In the Islamic apocalyptic tradition the end of the world would be preceded by the release of Gog and Magog, whose destruction by God in a single night would usher in the Day of Resurrection.[62] Reinterpretation did not generally continue after Classical times, but the needs of the modern world have produced a new body of apocalyptic literature,[63] although the print runs of Muslim authors fall far short of those of their American counterparts.[64] In contemporary works Gog and Magog are identified as the Jews and Israel or the Ten Lost Tribes, or sometimes as Communist Russia and China.[65] One problem these writers have had to confront is the barrier holding Gog and Magog back, which is not to be found in the modern world: the answer varies, some writers saying that Gog and Magog were the Mongols and that the wall is now gone, others that both the wall and Gog and Magog are invisible.[66]

See also[edit]

References[edit]

Citations[edit]

  1. ^ Bøe 2001, p. 89-90.
  2. ^ a b Mounce 1998, p. 372.
  3. ^ Bøe 2001, p. 1.
  4. ^ a b Lust 1999b, p. 373-374.
  5. ^ Gmirkin 2006, p. 148.
  6. ^ Lust 1999a, p. 536.
  7. ^ a b Blenkinsopp 1996, p. 178.
  8. ^ Bullock 1986, p. 301.
  9. ^ Ezekiel 38
  10. ^ Block 1998, p. 432.
  11. ^ Tooman 1998, p. 140.
  12. ^ Block 1998, p. 72-73,439-440.
  13. ^ Hays, Duval & Pate 2009, p. no pagination.
  14. ^ Block 1998, p. 436.
  15. ^ Petersen 2002, p. 158.
  16. ^ Tooman 2011, p. 271.
  17. ^ Tooman 2011, p. 147-148.
  18. ^ Stuckenbruck 2003, p. 1535-1536.
  19. ^ Revelation 20:7-10
  20. ^ Boring 1989, p. 209.
  21. ^ Wardle 2010, p. 89.
  22. ^ Bøe 2001, p. 142-144.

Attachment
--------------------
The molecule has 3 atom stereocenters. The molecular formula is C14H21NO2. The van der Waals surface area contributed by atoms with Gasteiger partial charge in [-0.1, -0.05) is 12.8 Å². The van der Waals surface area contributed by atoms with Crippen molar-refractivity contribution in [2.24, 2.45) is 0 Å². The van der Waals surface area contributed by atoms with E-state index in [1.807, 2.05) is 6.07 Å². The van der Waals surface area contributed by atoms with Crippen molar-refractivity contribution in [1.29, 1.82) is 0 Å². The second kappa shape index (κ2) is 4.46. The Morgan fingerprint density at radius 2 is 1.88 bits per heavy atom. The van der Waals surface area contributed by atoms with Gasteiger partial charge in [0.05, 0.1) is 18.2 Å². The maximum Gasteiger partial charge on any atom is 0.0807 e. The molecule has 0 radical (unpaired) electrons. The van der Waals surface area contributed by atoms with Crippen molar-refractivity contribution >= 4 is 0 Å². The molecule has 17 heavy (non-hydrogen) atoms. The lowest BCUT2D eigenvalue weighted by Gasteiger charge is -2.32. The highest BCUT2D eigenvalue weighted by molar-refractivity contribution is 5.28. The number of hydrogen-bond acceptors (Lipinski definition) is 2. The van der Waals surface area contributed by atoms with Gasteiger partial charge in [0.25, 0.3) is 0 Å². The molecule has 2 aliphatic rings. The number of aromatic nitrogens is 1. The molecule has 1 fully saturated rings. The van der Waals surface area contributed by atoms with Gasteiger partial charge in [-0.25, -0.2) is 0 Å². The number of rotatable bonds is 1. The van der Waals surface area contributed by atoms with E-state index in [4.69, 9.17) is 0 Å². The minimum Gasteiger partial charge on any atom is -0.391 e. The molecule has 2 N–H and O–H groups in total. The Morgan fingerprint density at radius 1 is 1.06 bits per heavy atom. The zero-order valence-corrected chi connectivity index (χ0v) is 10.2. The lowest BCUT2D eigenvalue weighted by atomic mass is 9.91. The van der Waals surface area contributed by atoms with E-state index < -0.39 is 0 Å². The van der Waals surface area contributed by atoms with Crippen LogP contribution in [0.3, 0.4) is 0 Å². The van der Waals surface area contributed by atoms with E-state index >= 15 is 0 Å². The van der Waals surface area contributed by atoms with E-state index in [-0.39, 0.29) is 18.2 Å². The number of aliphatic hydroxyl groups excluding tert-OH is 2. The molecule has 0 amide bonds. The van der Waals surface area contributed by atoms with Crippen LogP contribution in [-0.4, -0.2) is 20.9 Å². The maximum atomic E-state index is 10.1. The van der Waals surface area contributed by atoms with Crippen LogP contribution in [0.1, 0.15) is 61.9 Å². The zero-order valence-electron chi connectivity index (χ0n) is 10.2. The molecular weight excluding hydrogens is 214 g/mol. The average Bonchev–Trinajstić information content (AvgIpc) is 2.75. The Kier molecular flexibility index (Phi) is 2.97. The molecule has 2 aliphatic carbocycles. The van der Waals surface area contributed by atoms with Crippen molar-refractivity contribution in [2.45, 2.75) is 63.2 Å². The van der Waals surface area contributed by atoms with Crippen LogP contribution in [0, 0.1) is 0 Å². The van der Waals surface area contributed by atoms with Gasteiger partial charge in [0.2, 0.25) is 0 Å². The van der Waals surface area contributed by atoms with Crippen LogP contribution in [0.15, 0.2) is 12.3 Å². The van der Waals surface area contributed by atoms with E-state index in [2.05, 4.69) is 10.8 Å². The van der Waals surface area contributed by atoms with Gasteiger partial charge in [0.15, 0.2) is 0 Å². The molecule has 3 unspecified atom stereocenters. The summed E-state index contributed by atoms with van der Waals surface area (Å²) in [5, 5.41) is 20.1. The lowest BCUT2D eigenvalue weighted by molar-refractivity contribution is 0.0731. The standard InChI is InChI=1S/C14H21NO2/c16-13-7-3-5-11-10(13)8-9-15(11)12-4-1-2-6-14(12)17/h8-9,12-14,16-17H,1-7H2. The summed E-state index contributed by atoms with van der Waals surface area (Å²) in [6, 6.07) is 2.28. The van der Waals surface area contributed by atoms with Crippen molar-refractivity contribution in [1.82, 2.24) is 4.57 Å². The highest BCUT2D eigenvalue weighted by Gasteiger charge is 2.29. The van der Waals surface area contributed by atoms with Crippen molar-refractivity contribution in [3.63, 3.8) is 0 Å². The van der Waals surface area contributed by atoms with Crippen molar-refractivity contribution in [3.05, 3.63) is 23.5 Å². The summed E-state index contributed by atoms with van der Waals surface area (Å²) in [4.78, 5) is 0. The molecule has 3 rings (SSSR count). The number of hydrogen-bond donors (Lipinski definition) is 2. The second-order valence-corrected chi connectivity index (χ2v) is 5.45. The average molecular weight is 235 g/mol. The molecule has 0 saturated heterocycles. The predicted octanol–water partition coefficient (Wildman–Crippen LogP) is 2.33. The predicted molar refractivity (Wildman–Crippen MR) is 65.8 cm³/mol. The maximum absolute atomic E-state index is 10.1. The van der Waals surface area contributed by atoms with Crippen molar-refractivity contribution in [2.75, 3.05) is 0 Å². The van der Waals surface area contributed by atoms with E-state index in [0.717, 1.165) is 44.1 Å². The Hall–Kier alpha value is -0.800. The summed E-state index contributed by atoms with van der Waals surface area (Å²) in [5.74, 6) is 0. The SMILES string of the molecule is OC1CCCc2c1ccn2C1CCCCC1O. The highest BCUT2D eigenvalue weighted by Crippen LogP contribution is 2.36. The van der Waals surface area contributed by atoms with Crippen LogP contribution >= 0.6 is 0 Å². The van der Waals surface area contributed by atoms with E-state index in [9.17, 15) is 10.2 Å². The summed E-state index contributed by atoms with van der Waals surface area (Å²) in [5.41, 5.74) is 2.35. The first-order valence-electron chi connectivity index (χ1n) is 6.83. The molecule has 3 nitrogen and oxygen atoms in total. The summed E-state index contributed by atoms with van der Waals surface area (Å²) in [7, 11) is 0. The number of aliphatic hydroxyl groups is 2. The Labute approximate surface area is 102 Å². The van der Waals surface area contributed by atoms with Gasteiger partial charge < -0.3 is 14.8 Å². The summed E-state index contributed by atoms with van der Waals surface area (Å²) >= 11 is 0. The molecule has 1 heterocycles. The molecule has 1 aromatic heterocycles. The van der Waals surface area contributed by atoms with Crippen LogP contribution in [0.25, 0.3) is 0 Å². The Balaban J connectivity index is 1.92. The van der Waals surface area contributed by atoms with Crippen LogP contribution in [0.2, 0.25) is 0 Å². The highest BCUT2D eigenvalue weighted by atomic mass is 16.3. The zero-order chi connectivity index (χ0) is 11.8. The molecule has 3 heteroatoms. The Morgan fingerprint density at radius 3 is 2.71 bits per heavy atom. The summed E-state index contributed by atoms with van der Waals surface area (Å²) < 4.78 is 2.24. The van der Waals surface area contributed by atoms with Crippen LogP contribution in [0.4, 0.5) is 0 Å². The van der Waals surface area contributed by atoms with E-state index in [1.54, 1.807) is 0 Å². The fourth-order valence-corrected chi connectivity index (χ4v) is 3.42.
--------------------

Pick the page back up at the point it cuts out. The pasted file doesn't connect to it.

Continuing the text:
23. ^ Bøe 2001, p. 145-146.
  24. ^ Bøe 2001, p. 153.
  25. ^ Bøe 2001, p. 178.
  26. ^ Bøe 2001, p. 186-189.
  27. ^ Lust 1999a, p. 536-537.
  28. ^ Bietenholz 1994, p. 122-125.
  29. ^ Schreiber, Schiff & Klenicki 2003, p. 180.
  30. ^ Skolnik & Berenbaum 2007, p. 684.
  31. ^ Mikraot Gedolot HaMeor p.400
  32. ^ Grossman 2012, p. 54.
  33. ^ Wessels 2013, p. 205.
  34. ^ Lust 1998b, p. 375.
  35. ^ Bietenholz, p. 125.
  36. ^ Derry 1979, p. 129 (fn).
  37. ^ Bietenholz, p. 125-126.
  38. ^ Brook 2006, p. 7-8,96.
  39. ^ Brook 2006, p. 9.
  40. ^ Marshall 1993, p. 12,120–122,144.
  41. ^ Strickland 2008, p. 38.
  42. ^ Gow 1995, p. 23-24.
  43. ^ Westrem 1998, p. 66.
  44. ^ Westrem 1998, p. 68-69.
  45. ^ Bietenholz 1994, p. 123.
  46. ^ Van Donzel & Schmidt 2010, p. 57 and fn.3.
  47. ^ Hughes 1895, p. 148.
  48. ^ Van Donzel & Schmidt 2010, p. 65-68.
  49. ^ Van Donzel & Schmidt 2010, p. 74.
  50. ^ Van Donzel & Schmidt 2010, p. 82.
  51. ^ Gibb & Beckingham 1994, p. 896 and footnote 30.
  52. ^ Van Donzel & Schmidt 2010, p. 82-84.
  53. ^ Filiu, p. 30.
  54. ^ Kyle, p. 34-35.
  55. ^ Filiu, p. 196.
  56. ^ Marsh 2011, p. 254.
  57. ^ Boyer 1992, p. 162.
  58. ^ Kyle 2012, p. 171.
  59. ^ Kyle 2012, p. 4.
  60. ^ Block 2012, p. 151.
  61. ^ Wessels 2013, p. 193, footnote 6.
  62. ^ Cook 2005, p. 8,10.
  63. ^ Cook 2005, p. 12.
  64. ^ Filiu 2011, p. 196.
  65. ^ Cook 2005, p. 47,206.
  66. ^ Cook 2005, p. 205-206.

Bibliography[edit]